Harry Truman Died December 26, 1972 At Age 88.
Some Words About and From President Truman
Here’s how the CBS Evening News covered the death of the 33rd President of the United States, Harry S. Truman. This three minute clip reflects the simplicity of Harry Truman.
Throughout his life Harry Truman spoke his mind and was honest and ethical, highly unusual traits for a politician.
How much of a straight shooter was Harry Truman? The following story clearly illustrates it.
When he retired from public life in 1953, President Truman and his wife Bess moved into his mother-in-law’s house in Independence, MO. They had almost no money.
Truman had been offered many jobs, but turned them all down. Truman had not exploited his fame or former power of the high office he had held for monetary gain.
“I could never lend myself to any transaction, however respectable, that would commercialize on the prestige and dignity of the office of the presidency,” Truman would later write of his refusal to influence-peddle to get by.
No president received a pension until 1958 when Congress established a law giving former presidents a pension of $25,000 per year.
Truman would frequently recite this prayer…and mean it:
“Oh! Almighty and Everlasting God, Creator of Heaven, Earth and the Universe: Help me to be, to think, to act what is right, because it is right; make me truthful, honest and honorable in all things; make me intellectually honest for the sake of right and honor and without thought of reward to me. Give me the ability to be charitable, forgiving and patient with my fellowmen—help me to understand their motives and their shortcomings—even as Thou understandest mine! Amen.”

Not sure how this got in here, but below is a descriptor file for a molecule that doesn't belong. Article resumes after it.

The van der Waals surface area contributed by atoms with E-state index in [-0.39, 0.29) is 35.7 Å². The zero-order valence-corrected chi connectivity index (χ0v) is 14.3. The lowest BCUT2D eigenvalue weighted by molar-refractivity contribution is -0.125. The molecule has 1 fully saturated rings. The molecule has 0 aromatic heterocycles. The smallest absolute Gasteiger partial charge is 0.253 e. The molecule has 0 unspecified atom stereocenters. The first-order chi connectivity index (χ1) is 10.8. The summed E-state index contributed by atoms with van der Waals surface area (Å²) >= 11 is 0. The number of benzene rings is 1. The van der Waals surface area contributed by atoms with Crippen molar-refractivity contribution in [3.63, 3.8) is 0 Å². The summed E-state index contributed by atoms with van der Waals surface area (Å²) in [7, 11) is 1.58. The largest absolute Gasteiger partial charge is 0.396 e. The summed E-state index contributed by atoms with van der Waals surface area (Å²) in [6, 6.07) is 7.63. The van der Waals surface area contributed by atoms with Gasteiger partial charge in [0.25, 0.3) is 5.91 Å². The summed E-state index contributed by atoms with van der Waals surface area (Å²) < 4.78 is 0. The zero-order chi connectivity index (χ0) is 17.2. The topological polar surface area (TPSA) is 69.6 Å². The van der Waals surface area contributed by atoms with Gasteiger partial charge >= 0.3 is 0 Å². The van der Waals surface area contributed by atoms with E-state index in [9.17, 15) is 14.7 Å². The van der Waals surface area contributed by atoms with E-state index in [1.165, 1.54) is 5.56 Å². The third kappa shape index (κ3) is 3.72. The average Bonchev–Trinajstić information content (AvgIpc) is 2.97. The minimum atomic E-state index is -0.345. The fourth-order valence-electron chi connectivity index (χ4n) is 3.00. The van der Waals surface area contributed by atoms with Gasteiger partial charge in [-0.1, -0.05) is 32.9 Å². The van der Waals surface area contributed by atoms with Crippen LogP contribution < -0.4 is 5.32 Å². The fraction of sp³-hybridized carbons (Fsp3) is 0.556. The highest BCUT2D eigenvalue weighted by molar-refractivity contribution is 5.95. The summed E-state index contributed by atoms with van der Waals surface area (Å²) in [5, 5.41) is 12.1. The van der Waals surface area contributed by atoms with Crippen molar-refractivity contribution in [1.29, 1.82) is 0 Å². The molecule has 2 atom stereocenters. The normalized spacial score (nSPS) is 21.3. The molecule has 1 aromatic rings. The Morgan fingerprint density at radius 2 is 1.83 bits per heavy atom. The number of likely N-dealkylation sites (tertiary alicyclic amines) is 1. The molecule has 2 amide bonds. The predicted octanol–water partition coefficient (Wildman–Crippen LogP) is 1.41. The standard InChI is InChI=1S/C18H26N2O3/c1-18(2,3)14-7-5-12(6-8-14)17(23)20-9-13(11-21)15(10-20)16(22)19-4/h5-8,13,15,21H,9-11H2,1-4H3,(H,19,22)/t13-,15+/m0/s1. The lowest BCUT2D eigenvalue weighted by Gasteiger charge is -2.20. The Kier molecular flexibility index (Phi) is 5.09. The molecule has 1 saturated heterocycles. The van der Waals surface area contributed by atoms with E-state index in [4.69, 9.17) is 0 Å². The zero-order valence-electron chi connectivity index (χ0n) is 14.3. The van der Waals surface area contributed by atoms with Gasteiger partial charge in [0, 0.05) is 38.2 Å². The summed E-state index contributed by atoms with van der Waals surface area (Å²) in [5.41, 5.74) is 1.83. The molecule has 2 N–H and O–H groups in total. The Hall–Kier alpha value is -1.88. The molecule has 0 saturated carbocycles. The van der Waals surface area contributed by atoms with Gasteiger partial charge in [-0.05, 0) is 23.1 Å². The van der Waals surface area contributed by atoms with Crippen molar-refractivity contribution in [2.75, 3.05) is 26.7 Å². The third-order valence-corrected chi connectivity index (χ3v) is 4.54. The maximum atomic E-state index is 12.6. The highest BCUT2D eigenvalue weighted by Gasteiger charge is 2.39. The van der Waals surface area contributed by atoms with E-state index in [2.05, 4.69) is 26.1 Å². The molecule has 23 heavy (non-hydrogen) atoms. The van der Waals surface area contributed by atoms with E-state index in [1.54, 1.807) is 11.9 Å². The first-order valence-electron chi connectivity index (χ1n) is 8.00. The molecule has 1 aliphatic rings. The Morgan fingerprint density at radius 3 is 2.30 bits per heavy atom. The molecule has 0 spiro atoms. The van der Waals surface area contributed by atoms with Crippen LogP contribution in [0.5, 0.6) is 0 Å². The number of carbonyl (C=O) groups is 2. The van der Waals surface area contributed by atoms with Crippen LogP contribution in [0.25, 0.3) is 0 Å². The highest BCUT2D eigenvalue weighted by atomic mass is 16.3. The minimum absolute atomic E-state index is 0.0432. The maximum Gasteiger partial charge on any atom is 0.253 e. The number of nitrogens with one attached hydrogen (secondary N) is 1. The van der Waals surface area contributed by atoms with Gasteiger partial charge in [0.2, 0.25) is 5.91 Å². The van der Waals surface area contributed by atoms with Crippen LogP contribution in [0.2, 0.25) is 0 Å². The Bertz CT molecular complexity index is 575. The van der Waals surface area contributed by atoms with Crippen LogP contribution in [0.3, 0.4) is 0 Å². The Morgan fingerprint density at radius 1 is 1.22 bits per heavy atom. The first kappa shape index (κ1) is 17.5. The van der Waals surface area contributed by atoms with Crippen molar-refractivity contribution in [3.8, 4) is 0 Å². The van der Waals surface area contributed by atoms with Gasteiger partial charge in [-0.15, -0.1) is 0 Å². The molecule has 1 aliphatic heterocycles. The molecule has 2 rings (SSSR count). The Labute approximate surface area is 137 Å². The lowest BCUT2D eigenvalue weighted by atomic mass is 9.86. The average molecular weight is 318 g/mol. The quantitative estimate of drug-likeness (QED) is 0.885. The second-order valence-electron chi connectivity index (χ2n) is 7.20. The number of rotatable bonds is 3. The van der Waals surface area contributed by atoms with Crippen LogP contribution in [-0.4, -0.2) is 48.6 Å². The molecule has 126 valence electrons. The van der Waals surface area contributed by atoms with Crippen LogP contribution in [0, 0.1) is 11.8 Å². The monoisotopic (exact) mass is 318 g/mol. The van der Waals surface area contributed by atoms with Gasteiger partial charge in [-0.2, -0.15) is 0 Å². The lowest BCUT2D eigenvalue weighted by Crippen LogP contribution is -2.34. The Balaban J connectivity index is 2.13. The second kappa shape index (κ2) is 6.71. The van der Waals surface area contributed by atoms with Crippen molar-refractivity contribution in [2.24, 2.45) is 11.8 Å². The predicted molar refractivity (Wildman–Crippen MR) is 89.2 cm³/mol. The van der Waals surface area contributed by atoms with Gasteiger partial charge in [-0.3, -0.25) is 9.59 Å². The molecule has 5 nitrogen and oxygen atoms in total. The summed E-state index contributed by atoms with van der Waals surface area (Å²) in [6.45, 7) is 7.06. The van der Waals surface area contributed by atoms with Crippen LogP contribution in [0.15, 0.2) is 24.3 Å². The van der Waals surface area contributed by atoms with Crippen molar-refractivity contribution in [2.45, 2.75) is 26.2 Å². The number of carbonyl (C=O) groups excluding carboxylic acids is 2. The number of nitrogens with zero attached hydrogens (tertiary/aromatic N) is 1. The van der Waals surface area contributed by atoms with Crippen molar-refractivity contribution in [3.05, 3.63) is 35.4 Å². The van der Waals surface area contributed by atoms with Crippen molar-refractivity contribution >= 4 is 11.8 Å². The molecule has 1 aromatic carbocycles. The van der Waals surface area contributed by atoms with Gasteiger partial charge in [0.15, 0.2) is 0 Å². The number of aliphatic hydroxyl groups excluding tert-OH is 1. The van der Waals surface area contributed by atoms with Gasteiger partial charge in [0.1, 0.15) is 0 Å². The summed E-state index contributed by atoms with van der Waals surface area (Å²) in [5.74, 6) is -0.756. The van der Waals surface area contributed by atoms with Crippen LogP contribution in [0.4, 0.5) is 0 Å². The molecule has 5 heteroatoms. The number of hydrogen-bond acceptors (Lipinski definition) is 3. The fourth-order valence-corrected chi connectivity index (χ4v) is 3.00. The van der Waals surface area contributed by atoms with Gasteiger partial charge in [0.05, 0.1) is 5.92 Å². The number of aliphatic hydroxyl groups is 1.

To get a sense of Harry Truman, I highly recommend David McCullough’s Pulitzer Prize winning biography Truman (Simon & Schuster) 1992, as it is thoroughly enjoyable and has some great quotations from and about Truman.
The following are from the book, Truman:
“He held to the old guidelines: work hard, do your best, speak the truth, assume no airs, trust in God, have no fear.”
“Three things ruin a man,” Harry would tell a reporter long afterward. “Power, money, and women. “I never wanted power,” he said. “I never had any money, and the only woman in my life is up at the house right now.”
“What was most striking about the long course of human events, Truman had concluded from his reading of history, were its elements of continuity, including, above all, human nature, which had changed little if at all through time. “The only new thing in the world is the history you don’t know,” he would one day tell an interviewer.”
“One August morning at Blair House, he read in the papers that the body of an American soldier killed in action, Sergeant John Rice, had been brought home for burial in Sioux City, Iowa, but that at the last moment, as the casket was to be lowered into the grave, officials of the Sioux City Memorial Park had stopped the ceremony because Sergeant Rice, a Winnebago Indian, was not “a member of the Caucasian race” and burial was therefore denied. Outraged, Truman picked up the phone. Within minutes, by telephone and telegram, it was arranged that Sergeant Rice would be buried in Arlington National Cemetery with full military honors and that an Air Force plane was on the way to bring his widow and three children to Washington. That, as President, was the least he could do.”
“Inwardly Truman was an extremely frustrated, resentful, and angry man, worn thin by criticism, fed up with crises not of his making and with people who, as he saw it, cared nothing for their country, only their own selfish interests.”
“Truman had been sitting in a chair in the bedroom with several new books stacked on a table beside him. Did the President like to read himself to sleep at night, McCormick asked. “No, young man,” said Truman, “I like to read myself awake.”